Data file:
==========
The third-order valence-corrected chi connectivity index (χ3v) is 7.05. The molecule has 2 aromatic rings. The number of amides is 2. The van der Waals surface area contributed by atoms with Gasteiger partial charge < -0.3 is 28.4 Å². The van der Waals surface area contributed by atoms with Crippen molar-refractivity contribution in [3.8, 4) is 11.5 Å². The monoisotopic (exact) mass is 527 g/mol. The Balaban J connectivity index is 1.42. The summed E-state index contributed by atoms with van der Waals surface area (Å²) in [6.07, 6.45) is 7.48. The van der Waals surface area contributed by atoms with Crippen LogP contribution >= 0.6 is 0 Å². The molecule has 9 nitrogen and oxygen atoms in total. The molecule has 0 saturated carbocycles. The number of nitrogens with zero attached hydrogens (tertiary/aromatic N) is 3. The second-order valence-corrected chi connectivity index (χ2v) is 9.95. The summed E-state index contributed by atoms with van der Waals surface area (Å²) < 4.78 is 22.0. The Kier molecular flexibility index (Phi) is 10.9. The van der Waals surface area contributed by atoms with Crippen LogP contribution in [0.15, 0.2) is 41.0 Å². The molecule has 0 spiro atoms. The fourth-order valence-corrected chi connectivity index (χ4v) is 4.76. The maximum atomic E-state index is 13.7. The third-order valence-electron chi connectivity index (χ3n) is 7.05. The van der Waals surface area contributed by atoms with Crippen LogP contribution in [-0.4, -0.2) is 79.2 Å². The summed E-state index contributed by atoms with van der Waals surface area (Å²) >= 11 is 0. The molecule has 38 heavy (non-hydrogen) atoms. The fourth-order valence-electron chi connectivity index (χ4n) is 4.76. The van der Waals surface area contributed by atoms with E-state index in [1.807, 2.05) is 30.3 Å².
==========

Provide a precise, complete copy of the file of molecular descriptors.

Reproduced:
The third-order valence-corrected chi connectivity index (χ3v) is 7.05. The molecule has 2 aromatic rings. The number of amides is 2. The van der Waals surface area contributed by atoms with Gasteiger partial charge < -0.3 is 28.4 Å². The van der Waals surface area contributed by atoms with Crippen molar-refractivity contribution in [3.8, 4) is 11.5 Å². The monoisotopic (exact) mass is 527 g/mol. The Balaban J connectivity index is 1.42. The summed E-state index contributed by atoms with van der Waals surface area (Å²) in [6.07, 6.45) is 7.48. The van der Waals surface area contributed by atoms with Crippen LogP contribution >= 0.6 is 0 Å². The molecule has 9 nitrogen and oxygen atoms in total. The molecule has 0 saturated carbocycles. The number of nitrogens with zero attached hydrogens (tertiary/aromatic N) is 3. The second-order valence-corrected chi connectivity index (χ2v) is 9.95. The summed E-state index contributed by atoms with van der Waals surface area (Å²) < 4.78 is 22.0. The Kier molecular flexibility index (Phi) is 10.9. The van der Waals surface area contributed by atoms with Crippen LogP contribution in [0.15, 0.2) is 41.0 Å². The molecule has 0 spiro atoms. The fourth-order valence-corrected chi connectivity index (χ4v) is 4.76. The maximum atomic E-state index is 13.7. The third-order valence-electron chi connectivity index (χ3n) is 7.05. The van der Waals surface area contributed by atoms with Crippen LogP contribution in [-0.4, -0.2) is 79.2 Å². The summed E-state index contributed by atoms with van der Waals surface area (Å²) >= 11 is 0. The molecule has 38 heavy (non-hydrogen) atoms. The fourth-order valence-electron chi connectivity index (χ4n) is 4.76. The van der Waals surface area contributed by atoms with E-state index in [1.807, 2.05) is 30.3 Å².